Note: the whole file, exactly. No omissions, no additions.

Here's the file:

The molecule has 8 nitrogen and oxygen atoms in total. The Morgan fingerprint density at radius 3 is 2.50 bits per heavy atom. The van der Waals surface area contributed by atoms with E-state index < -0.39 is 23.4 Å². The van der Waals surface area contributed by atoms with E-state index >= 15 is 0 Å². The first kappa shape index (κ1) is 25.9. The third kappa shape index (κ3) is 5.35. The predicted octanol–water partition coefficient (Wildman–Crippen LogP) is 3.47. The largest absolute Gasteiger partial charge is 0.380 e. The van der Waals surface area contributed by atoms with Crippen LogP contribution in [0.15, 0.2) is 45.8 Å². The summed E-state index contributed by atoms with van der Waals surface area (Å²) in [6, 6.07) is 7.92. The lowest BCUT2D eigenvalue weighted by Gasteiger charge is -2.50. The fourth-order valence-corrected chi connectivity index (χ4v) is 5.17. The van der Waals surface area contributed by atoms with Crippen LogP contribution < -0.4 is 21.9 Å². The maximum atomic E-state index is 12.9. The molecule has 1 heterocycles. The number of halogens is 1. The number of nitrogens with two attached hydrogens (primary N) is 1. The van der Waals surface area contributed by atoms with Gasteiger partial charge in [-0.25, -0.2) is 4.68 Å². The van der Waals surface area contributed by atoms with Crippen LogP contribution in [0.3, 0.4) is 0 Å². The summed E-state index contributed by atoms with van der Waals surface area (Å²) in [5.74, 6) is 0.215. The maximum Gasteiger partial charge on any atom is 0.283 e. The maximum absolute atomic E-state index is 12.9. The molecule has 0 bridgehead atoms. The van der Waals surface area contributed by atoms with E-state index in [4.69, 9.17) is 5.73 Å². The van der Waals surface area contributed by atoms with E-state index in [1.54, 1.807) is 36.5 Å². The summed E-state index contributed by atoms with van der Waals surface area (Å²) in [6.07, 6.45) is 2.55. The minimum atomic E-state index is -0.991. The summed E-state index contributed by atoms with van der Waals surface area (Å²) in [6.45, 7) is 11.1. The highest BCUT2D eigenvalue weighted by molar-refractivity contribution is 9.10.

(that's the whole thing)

The molecule has 8 nitrogen and oxygen atoms in total. The Morgan fingerprint density at radius 3 is 2.50 bits per heavy atom. The van der Waals surface area contributed by atoms with E-state index < -0.39 is 23.4 Å². The van der Waals surface area contributed by atoms with E-state index >= 15 is 0 Å². The first kappa shape index (κ1) is 25.9. The third kappa shape index (κ3) is 5.35. The predicted octanol–water partition coefficient (Wildman–Crippen LogP) is 3.47. The largest absolute Gasteiger partial charge is 0.380 e. The van der Waals surface area contributed by atoms with Crippen LogP contribution in [0.15, 0.2) is 45.8 Å². The summed E-state index contributed by atoms with van der Waals surface area (Å²) in [6, 6.07) is 7.92. The lowest BCUT2D eigenvalue weighted by Gasteiger charge is -2.50. The fourth-order valence-corrected chi connectivity index (χ4v) is 5.17. The van der Waals surface area contributed by atoms with Crippen LogP contribution < -0.4 is 21.9 Å². The maximum atomic E-state index is 12.9. The molecule has 1 heterocycles. The number of halogens is 1. The number of nitrogens with two attached hydrogens (primary N) is 1. The van der Waals surface area contributed by atoms with Gasteiger partial charge in [-0.25, -0.2) is 4.68 Å². The van der Waals surface area contributed by atoms with Crippen LogP contribution in [0.3, 0.4) is 0 Å². The summed E-state index contributed by atoms with van der Waals surface area (Å²) in [5.74, 6) is 0.215. The maximum Gasteiger partial charge on any atom is 0.283 e. The maximum absolute atomic E-state index is 12.9. The molecule has 0 bridgehead atoms. The van der Waals surface area contributed by atoms with E-state index in [4.69, 9.17) is 5.73 Å². The van der Waals surface area contributed by atoms with E-state index in [1.54, 1.807) is 36.5 Å². The summed E-state index contributed by atoms with van der Waals surface area (Å²) in [6.07, 6.45) is 2.55. The minimum atomic E-state index is -0.991. The summed E-state index contributed by atoms with van der Waals surface area (Å²) in [6.45, 7) is 11.1. The highest BCUT2D eigenvalue weighted by molar-refractivity contribution is 9.10.